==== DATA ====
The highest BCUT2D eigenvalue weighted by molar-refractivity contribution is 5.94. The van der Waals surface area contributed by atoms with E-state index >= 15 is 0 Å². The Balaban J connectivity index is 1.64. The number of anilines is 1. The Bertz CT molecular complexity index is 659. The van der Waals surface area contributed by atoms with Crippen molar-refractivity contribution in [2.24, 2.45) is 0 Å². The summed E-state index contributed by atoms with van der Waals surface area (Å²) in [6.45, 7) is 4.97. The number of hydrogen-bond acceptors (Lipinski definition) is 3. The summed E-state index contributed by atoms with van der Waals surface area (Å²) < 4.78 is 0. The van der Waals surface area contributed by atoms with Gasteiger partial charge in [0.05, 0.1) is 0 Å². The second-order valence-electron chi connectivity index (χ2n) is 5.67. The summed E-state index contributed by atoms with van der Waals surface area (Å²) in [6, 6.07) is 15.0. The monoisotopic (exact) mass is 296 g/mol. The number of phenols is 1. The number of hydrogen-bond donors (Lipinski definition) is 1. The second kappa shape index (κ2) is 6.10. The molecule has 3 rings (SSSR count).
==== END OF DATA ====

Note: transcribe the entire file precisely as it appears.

The highest BCUT2D eigenvalue weighted by molar-refractivity contribution is 5.94. The van der Waals surface area contributed by atoms with E-state index >= 15 is 0 Å². The Balaban J connectivity index is 1.64. The number of anilines is 1. The Bertz CT molecular complexity index is 659. The van der Waals surface area contributed by atoms with Crippen molar-refractivity contribution in [2.24, 2.45) is 0 Å². The summed E-state index contributed by atoms with van der Waals surface area (Å²) in [6.45, 7) is 4.97. The number of hydrogen-bond acceptors (Lipinski definition) is 3. The summed E-state index contributed by atoms with van der Waals surface area (Å²) < 4.78 is 0. The van der Waals surface area contributed by atoms with Gasteiger partial charge in [0.05, 0.1) is 0 Å². The second-order valence-electron chi connectivity index (χ2n) is 5.67. The summed E-state index contributed by atoms with van der Waals surface area (Å²) in [6, 6.07) is 15.0. The monoisotopic (exact) mass is 296 g/mol. The number of phenols is 1. The number of hydrogen-bond donors (Lipinski definition) is 1. The second kappa shape index (κ2) is 6.10. The molecule has 3 rings (SSSR count).